Unit 1 - Part 1 A keystone species is an organism that helps define an entire ecosystem An ecosystem without a keystone species would be dramatically

Unit 1 - Part 1 A keystone species is an organism that...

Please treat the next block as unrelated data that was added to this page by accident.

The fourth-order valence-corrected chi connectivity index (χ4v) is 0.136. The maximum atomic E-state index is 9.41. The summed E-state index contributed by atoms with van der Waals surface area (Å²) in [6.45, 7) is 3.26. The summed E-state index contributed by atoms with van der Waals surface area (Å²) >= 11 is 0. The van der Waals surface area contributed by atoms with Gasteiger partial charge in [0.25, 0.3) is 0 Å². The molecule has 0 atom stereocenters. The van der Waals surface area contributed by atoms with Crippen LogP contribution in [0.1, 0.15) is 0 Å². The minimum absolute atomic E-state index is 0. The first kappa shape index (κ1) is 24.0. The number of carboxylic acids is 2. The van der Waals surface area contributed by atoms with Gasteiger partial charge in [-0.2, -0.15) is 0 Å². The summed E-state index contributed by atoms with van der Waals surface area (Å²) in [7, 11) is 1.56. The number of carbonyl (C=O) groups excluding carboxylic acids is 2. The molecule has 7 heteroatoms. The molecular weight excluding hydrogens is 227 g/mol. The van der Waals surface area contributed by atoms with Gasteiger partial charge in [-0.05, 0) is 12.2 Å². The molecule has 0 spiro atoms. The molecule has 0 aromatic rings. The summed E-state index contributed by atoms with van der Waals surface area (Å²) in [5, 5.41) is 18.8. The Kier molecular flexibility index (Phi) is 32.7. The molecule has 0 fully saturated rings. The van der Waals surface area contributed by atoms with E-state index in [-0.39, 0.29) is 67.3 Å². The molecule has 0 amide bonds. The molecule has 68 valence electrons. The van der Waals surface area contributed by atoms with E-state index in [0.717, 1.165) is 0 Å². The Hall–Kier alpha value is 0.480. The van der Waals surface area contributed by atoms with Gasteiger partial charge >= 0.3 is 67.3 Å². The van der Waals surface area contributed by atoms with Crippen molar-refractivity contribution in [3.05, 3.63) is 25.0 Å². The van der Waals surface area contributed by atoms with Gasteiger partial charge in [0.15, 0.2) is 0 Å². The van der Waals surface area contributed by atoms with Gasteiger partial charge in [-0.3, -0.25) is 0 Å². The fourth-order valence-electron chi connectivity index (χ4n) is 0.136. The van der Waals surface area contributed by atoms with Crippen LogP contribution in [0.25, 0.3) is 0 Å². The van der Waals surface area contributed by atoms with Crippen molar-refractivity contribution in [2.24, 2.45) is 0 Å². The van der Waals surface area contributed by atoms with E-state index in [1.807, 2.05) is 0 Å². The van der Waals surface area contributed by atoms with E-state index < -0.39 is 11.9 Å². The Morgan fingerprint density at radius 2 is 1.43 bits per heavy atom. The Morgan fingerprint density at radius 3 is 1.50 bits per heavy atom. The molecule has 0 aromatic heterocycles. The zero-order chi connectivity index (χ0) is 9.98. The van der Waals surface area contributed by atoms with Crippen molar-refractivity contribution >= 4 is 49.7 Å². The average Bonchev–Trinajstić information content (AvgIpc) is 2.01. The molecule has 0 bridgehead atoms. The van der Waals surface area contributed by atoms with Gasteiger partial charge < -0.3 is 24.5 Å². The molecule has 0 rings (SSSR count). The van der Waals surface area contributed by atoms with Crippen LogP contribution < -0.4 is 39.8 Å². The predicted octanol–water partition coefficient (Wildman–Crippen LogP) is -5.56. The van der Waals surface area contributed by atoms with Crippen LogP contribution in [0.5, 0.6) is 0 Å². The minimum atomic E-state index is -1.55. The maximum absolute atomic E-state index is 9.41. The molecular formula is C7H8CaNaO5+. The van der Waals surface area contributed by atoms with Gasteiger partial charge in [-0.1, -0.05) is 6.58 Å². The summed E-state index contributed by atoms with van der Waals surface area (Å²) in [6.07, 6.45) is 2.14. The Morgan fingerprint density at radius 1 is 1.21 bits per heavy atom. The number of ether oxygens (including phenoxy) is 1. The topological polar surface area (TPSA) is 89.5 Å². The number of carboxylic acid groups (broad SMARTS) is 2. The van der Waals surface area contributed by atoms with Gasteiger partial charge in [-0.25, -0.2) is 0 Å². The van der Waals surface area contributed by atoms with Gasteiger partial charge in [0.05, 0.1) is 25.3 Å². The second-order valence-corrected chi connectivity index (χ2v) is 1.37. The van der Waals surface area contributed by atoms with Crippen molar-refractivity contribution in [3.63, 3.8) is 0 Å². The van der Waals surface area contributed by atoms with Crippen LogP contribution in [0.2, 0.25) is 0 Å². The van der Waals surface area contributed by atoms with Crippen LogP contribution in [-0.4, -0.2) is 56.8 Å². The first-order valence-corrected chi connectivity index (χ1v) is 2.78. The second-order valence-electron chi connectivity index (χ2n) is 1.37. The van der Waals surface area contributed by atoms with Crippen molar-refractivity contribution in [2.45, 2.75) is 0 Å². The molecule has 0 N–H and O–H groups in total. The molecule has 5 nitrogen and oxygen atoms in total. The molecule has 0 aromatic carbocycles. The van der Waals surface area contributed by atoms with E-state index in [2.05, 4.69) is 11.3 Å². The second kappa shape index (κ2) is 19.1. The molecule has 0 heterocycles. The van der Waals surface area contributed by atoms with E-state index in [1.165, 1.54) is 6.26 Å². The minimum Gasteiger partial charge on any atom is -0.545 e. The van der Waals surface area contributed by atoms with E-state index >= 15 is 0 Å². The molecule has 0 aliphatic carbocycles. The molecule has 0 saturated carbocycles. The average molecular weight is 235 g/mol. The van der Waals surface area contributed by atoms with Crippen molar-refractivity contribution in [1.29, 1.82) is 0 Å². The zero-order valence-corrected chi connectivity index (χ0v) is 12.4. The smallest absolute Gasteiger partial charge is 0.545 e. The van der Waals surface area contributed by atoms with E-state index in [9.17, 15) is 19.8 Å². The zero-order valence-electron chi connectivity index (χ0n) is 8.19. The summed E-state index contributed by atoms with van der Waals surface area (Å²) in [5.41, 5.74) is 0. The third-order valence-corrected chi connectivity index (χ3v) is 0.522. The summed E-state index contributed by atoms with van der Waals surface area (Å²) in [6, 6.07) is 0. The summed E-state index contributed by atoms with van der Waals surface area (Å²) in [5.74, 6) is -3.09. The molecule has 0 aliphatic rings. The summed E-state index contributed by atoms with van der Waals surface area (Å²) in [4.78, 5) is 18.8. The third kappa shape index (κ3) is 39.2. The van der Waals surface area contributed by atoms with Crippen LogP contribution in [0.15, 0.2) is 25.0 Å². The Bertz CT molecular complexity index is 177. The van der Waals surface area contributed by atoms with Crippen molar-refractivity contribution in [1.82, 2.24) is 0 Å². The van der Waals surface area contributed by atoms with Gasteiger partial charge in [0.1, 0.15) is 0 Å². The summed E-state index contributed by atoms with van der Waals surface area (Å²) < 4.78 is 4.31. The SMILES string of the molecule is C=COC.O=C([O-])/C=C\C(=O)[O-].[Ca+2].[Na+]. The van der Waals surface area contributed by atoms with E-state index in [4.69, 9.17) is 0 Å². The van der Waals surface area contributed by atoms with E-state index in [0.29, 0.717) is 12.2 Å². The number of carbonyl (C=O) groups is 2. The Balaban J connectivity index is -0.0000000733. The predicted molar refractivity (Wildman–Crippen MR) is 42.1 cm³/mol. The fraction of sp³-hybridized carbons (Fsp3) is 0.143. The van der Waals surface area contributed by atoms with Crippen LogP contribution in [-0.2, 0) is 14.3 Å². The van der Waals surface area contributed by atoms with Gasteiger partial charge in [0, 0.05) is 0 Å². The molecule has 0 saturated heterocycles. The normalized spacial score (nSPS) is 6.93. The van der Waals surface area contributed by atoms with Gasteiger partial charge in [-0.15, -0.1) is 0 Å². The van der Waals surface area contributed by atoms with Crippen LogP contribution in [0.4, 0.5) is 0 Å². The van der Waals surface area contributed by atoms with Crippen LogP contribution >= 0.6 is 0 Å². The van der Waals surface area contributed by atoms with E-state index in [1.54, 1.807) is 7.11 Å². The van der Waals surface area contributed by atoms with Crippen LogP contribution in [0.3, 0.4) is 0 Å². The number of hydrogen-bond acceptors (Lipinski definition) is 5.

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Part 1 A keystone species is an organism that helps define an entire ecosystem. An ecosystem without a keystone species, would be dramatically different or cease to exist altogether. Keystone species have low functional redundancy. This means that if the species were to disappear from the ecosystem, no other species would be able to take its place. The ecosystem would be forced to change drastically, allowing new and possibly invasive species to populate the habitat. Any organism, from plants to fungi, may be a keystone species; they are not always the largest or most abundant species in an ecosystem. However; almost all examples of keystone species are animals that have a huge influence on food webs. The way these animals influence food webs varies from habitat to habitat. Part 2 Sea otters are a keystone species. For food they Sea otters eat urchins, abalone, mussels, clams, crabs, snails and about 40 other marine species. Sea otters eat approximately 25% of their weight in food each day to support their high metabolism. Sea otters live in shallow coastal waters off the northern Pacific. Currently, sea otters can be found in Canada, Russia, Japan, California and Washington, but the majority of all wild sea otters are found in Alaskan waters. Sea otters spend much of their lives in the water and can dive up to 330 feet when foraging for food. They sometimes rest in coastal kelp forests, often draping the kelp over their bodies to keep from drifting away. Sea otters are also one of the few mammals other than primates known to use tools. They use small rocks or other objects to pry shellfish from rocks and to hammer them open. For reproduction, their mating season is throughout the year and the litter size is generally one pup, but they can give birth to twins Part 3 1 How did the Tofino first nation Nuu- chah - nulth celebrate their connection to the sea otter? They prized the animals' pelts for their warmth and the prestige they bestowed on their wearers. Luxuriantly dense and soft, otter fur was worn as chiefs' regalia and was given in potlatches to mark coming-of-age ceremonies, weddings, and funerals. Aboriginal songs,

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